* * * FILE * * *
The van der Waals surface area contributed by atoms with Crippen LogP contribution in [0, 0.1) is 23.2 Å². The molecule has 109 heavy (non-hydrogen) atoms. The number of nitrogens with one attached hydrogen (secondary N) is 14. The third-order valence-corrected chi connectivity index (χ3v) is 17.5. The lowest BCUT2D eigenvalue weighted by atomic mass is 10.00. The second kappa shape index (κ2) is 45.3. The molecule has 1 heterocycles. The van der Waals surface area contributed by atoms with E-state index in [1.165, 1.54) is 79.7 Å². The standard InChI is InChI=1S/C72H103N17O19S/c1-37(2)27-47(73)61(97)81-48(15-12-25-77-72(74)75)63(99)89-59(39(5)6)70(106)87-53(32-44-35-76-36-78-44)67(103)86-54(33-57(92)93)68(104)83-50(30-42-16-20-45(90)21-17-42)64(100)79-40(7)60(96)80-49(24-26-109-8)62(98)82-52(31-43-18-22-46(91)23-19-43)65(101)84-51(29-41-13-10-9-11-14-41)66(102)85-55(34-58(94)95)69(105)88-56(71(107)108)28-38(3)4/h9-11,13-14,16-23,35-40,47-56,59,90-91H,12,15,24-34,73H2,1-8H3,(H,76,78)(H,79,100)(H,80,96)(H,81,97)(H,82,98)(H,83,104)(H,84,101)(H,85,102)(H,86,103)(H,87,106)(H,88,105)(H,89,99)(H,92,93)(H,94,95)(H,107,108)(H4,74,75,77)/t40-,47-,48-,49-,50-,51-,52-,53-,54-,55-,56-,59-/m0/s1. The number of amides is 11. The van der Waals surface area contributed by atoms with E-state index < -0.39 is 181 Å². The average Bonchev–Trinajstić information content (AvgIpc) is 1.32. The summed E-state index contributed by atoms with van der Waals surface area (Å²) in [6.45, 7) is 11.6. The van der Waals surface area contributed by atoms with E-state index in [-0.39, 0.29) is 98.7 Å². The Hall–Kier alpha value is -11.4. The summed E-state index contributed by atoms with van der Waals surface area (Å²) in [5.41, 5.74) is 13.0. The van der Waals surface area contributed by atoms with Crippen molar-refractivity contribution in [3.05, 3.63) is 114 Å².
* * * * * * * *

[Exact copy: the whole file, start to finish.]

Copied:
The van der Waals surface area contributed by atoms with Crippen LogP contribution in [0, 0.1) is 23.2 Å². The molecule has 109 heavy (non-hydrogen) atoms. The number of nitrogens with one attached hydrogen (secondary N) is 14. The third-order valence-corrected chi connectivity index (χ3v) is 17.5. The lowest BCUT2D eigenvalue weighted by atomic mass is 10.00. The second kappa shape index (κ2) is 45.3. The molecule has 1 heterocycles. The van der Waals surface area contributed by atoms with E-state index in [1.165, 1.54) is 79.7 Å². The standard InChI is InChI=1S/C72H103N17O19S/c1-37(2)27-47(73)61(97)81-48(15-12-25-77-72(74)75)63(99)89-59(39(5)6)70(106)87-53(32-44-35-76-36-78-44)67(103)86-54(33-57(92)93)68(104)83-50(30-42-16-20-45(90)21-17-42)64(100)79-40(7)60(96)80-49(24-26-109-8)62(98)82-52(31-43-18-22-46(91)23-19-43)65(101)84-51(29-41-13-10-9-11-14-41)66(102)85-55(34-58(94)95)69(105)88-56(71(107)108)28-38(3)4/h9-11,13-14,16-23,35-40,47-56,59,90-91H,12,15,24-34,73H2,1-8H3,(H,76,78)(H,79,100)(H,80,96)(H,81,97)(H,82,98)(H,83,104)(H,84,101)(H,85,102)(H,86,103)(H,87,106)(H,88,105)(H,89,99)(H,92,93)(H,94,95)(H,107,108)(H4,74,75,77)/t40-,47-,48-,49-,50-,51-,52-,53-,54-,55-,56-,59-/m0/s1. The number of amides is 11. The van der Waals surface area contributed by atoms with E-state index < -0.39 is 181 Å². The average Bonchev–Trinajstić information content (AvgIpc) is 1.32. The summed E-state index contributed by atoms with van der Waals surface area (Å²) in [6.45, 7) is 11.6. The van der Waals surface area contributed by atoms with E-state index in [-0.39, 0.29) is 98.7 Å². The Hall–Kier alpha value is -11.4. The summed E-state index contributed by atoms with van der Waals surface area (Å²) in [5.41, 5.74) is 13.0. The van der Waals surface area contributed by atoms with Crippen molar-refractivity contribution in [3.05, 3.63) is 114 Å².